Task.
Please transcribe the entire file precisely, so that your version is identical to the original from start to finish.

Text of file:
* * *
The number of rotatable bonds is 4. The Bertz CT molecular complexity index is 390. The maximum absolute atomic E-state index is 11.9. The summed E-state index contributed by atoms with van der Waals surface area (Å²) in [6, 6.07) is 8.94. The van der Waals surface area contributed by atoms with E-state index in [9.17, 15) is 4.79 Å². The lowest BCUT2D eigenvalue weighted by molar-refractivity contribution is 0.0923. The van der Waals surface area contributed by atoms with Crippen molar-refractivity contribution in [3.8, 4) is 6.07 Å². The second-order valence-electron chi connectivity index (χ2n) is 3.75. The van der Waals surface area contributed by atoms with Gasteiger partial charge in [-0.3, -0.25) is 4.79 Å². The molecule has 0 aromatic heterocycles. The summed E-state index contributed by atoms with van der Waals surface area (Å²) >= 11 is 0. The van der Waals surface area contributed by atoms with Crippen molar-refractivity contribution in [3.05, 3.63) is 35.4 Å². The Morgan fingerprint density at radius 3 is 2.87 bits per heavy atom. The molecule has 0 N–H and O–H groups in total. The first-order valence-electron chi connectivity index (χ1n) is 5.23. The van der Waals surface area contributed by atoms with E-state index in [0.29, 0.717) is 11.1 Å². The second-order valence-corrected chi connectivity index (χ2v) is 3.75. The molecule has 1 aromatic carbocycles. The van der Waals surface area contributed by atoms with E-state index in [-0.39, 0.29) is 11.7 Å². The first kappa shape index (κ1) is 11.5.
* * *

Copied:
The number of rotatable bonds is 4. The Bertz CT molecular complexity index is 390. The maximum absolute atomic E-state index is 11.9. The summed E-state index contributed by atoms with van der Waals surface area (Å²) in [6, 6.07) is 8.94. The van der Waals surface area contributed by atoms with E-state index in [9.17, 15) is 4.79 Å². The lowest BCUT2D eigenvalue weighted by molar-refractivity contribution is 0.0923. The van der Waals surface area contributed by atoms with Crippen molar-refractivity contribution in [3.8, 4) is 6.07 Å². The second-order valence-electron chi connectivity index (χ2n) is 3.75. The van der Waals surface area contributed by atoms with Gasteiger partial charge in [-0.3, -0.25) is 4.79 Å². The molecule has 0 aromatic heterocycles. The summed E-state index contributed by atoms with van der Waals surface area (Å²) >= 11 is 0. The van der Waals surface area contributed by atoms with Crippen molar-refractivity contribution in [3.05, 3.63) is 35.4 Å². The Morgan fingerprint density at radius 3 is 2.87 bits per heavy atom. The molecule has 0 N–H and O–H groups in total. The first-order valence-electron chi connectivity index (χ1n) is 5.23. The van der Waals surface area contributed by atoms with E-state index in [0.29, 0.717) is 11.1 Å². The second-order valence-corrected chi connectivity index (χ2v) is 3.75. The molecule has 1 aromatic carbocycles. The van der Waals surface area contributed by atoms with E-state index in [-0.39, 0.29) is 11.7 Å². The first kappa shape index (κ1) is 11.5.